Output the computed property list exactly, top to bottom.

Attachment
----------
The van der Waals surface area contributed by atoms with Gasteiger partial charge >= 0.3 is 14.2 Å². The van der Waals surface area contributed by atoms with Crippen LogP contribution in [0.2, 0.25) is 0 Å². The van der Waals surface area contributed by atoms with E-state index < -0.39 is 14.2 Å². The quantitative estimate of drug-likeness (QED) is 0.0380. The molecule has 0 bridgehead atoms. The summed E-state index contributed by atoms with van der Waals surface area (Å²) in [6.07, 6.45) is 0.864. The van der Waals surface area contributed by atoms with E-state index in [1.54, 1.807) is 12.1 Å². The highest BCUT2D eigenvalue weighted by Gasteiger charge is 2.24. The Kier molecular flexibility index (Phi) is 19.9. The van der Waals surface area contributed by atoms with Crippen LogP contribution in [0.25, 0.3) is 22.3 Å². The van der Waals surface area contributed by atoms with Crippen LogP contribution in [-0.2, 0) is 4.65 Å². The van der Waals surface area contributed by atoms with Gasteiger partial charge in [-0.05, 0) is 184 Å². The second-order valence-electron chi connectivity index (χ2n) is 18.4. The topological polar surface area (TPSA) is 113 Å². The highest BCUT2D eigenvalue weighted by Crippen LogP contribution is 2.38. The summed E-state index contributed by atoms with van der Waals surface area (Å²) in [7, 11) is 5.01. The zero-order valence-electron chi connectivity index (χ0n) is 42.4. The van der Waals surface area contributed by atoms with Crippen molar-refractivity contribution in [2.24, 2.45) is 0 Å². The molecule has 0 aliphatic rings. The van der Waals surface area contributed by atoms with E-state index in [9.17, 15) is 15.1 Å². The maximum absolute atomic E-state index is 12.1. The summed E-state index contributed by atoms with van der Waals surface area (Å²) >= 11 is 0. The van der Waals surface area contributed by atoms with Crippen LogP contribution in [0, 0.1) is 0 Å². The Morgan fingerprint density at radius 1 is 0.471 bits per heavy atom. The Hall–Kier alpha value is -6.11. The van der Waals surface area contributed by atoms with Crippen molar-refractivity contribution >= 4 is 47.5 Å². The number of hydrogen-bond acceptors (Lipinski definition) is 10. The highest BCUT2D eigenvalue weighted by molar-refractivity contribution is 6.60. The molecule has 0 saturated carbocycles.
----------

The van der Waals surface area contributed by atoms with Gasteiger partial charge >= 0.3 is 14.2 Å². The van der Waals surface area contributed by atoms with Crippen LogP contribution in [0.2, 0.25) is 0 Å². The van der Waals surface area contributed by atoms with E-state index < -0.39 is 14.2 Å². The quantitative estimate of drug-likeness (QED) is 0.0380. The molecule has 0 bridgehead atoms. The summed E-state index contributed by atoms with van der Waals surface area (Å²) in [6.07, 6.45) is 0.864. The van der Waals surface area contributed by atoms with E-state index in [1.54, 1.807) is 12.1 Å². The highest BCUT2D eigenvalue weighted by Gasteiger charge is 2.24. The Kier molecular flexibility index (Phi) is 19.9. The van der Waals surface area contributed by atoms with Crippen LogP contribution in [0.25, 0.3) is 22.3 Å². The van der Waals surface area contributed by atoms with Crippen LogP contribution in [-0.2, 0) is 4.65 Å². The van der Waals surface area contributed by atoms with Gasteiger partial charge in [-0.05, 0) is 184 Å². The second-order valence-electron chi connectivity index (χ2n) is 18.4. The topological polar surface area (TPSA) is 113 Å². The highest BCUT2D eigenvalue weighted by Crippen LogP contribution is 2.38. The summed E-state index contributed by atoms with van der Waals surface area (Å²) in [7, 11) is 5.01. The zero-order valence-electron chi connectivity index (χ0n) is 42.4. The van der Waals surface area contributed by atoms with Crippen molar-refractivity contribution in [2.24, 2.45) is 0 Å². The molecule has 0 aliphatic rings. The van der Waals surface area contributed by atoms with E-state index in [9.17, 15) is 15.1 Å². The maximum absolute atomic E-state index is 12.1. The summed E-state index contributed by atoms with van der Waals surface area (Å²) >= 11 is 0. The van der Waals surface area contributed by atoms with Crippen LogP contribution in [0, 0.1) is 0 Å². The Morgan fingerprint density at radius 1 is 0.471 bits per heavy atom. The Hall–Kier alpha value is -6.11. The van der Waals surface area contributed by atoms with Crippen molar-refractivity contribution >= 4 is 47.5 Å². The number of hydrogen-bond acceptors (Lipinski definition) is 10. The highest BCUT2D eigenvalue weighted by molar-refractivity contribution is 6.60. The molecule has 0 saturated carbocycles.